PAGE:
The power of the portrait as a diplomatic tool, be it in a large (table) image that hangs on the wall could show your loyalty; or a miniature portrait that could be held in the hand and given as a sign of royal favour, was immense. The creation of the myth of England’s Virgin Queen, using motifs, colour, her fabulous jewels and wardrobe was very carefully considered and evolved as she grew older. The concept of an Arthurian court was used for the Accession day jousts and courtly chivalric love was played out at court.
Dubbed Gloriana we will look at how England’s great queen developed and promoted the concept of queenship as England’s return to a Golden Age through the literature, paintings as well as significant events.
European history and art history study days
Italian High Renaissance & Mannerism 1501 – 1600.
How and why did artistic influence shift to Rome? Looking at the patrons and the political events of the time, we will explore how art changed. The physical and spiritual exploration of the world and religion was documented in the art of such artists as Titian, Raphael, Veronese, Giorgione, Sangallo, Bramante, El Greco and, of course, Michaelangelo. However, art was changing from the salutation of the glory of God into a luxury consumer item, so we will examine how and why this was so and why the subject matter was moving away from the religious into allegorical and historical subjects and pandering to the “Male Gaze”.
1350 – 1550. The Exchange of Ideas between Southern & Northern Europe: Giotto & Van Eyck to Michelangelo & Hans Holbein the Younger.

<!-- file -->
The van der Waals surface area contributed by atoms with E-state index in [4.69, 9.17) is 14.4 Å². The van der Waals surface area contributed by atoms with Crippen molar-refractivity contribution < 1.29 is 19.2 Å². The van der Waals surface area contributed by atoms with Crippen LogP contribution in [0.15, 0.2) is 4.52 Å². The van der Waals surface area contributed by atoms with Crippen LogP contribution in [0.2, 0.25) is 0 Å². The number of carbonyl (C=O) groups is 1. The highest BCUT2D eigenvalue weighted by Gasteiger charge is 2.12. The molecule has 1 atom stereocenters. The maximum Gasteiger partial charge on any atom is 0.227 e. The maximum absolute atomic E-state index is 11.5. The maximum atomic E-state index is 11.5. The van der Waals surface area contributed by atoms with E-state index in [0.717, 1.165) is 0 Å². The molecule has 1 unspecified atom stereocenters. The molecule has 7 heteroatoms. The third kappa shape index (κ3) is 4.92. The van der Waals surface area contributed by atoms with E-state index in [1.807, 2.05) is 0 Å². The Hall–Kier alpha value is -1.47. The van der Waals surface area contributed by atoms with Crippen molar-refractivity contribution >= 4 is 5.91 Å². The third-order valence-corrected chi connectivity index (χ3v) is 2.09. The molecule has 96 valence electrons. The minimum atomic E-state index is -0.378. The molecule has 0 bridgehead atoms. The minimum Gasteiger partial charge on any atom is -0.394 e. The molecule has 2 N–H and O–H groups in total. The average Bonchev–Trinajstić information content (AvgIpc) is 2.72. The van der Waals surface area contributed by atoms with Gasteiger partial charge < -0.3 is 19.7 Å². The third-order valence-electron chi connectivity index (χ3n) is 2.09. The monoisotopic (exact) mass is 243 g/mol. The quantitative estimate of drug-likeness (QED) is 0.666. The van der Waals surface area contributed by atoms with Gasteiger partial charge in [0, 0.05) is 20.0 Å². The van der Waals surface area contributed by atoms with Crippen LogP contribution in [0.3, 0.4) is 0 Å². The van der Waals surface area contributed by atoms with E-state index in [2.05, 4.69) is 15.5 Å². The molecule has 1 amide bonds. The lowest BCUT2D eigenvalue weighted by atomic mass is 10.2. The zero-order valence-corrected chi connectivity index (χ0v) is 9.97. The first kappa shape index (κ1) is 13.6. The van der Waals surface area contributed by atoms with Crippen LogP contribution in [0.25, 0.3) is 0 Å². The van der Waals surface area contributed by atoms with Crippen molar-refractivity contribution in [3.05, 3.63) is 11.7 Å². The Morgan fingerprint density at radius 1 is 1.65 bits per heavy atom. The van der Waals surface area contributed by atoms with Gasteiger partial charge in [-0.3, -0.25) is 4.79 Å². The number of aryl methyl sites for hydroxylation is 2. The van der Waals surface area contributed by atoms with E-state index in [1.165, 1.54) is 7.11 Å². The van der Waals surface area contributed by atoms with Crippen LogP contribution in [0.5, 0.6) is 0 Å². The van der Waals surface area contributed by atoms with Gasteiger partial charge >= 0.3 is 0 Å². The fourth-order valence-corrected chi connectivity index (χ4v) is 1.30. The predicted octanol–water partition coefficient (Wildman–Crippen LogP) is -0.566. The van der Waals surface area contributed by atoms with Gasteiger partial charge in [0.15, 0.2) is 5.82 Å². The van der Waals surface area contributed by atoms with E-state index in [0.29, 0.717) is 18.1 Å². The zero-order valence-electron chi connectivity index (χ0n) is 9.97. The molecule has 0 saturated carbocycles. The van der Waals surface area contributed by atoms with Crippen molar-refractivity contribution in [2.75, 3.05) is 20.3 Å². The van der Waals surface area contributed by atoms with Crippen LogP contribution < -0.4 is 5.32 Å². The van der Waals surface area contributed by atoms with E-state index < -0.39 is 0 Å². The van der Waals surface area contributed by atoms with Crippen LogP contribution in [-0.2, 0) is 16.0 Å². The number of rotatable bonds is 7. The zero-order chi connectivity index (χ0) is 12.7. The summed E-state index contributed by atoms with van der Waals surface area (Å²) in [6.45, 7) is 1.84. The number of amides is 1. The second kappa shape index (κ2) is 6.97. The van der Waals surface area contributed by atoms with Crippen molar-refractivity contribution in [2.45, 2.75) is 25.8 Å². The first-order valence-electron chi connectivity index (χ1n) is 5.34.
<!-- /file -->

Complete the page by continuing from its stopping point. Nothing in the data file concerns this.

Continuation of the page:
We will delve into the work of the Italian masters starting with Cimabue & Giotto up to Michelagelo and Titian and compare them with the works of The Master of Flemalle, JanVan Eyck, Van der Weyden up to Hans Holbein the Younger and Francois Clouet, both court artists. We will examine the works of these great artists in the light of the politics of the day; how they were considered by society and how they reacted to the interchange of ideas.
The difference between the Northern and Italian artists was so profound that Michelangelo was moved to say,
“…. Italian painting was devout, but would not cause the worshipper to shed a tear, whereas the work of the Flemish painters could move them to shed many.”
Comparing the work of artists from both areas and looking at the history of the time we will endeavour to come to some explanation for the differences between Northern & Southern European Renaissance art.
Art & Patronage in Renaissance Italy: 1350 – 1500.
Sculpture and architecture changed in the aftermath of The Black Death, but why did this event have such an effect on civilisation? By exploring the events of the period and looking at the who commissioned art and sculpture, we will build a picture of what life was like during the early Renaissance and why art became so important as a political and religious tool. We will examine how surviving documents of the ancient world were reinterpreted and became the movement known as ‘humanism’. How this movement influenced all aspects of life including sculpture, painting and architecture. The patrons of art were the rich and powerful and we will look at who they were, what they commissioned artists to paint and sculpt for them and why.
The Rise of the Venetian Republic from the Fall of Rome to 1500.
From the fall of the Roman Empire to the fall of Constantinople in 1453 Venice ruled the eastern Mediterranean. Trade made Venice rich and there were Venetian enclaves in all the major ports in the Black Sea, Egypt and Palestine. The exchange of ideas and influences of these different nations are still apparent in the architecture of the palazzos and of course St Mark’s Basilica.
From 1000 AD onwards saw the rise of Venice’s power and trading influence. We will track how the city state rose from the salty marsh to become one of the most powerful trading and naval powers of the late medieval period.
Illuminated Manuscripts Fit for a King.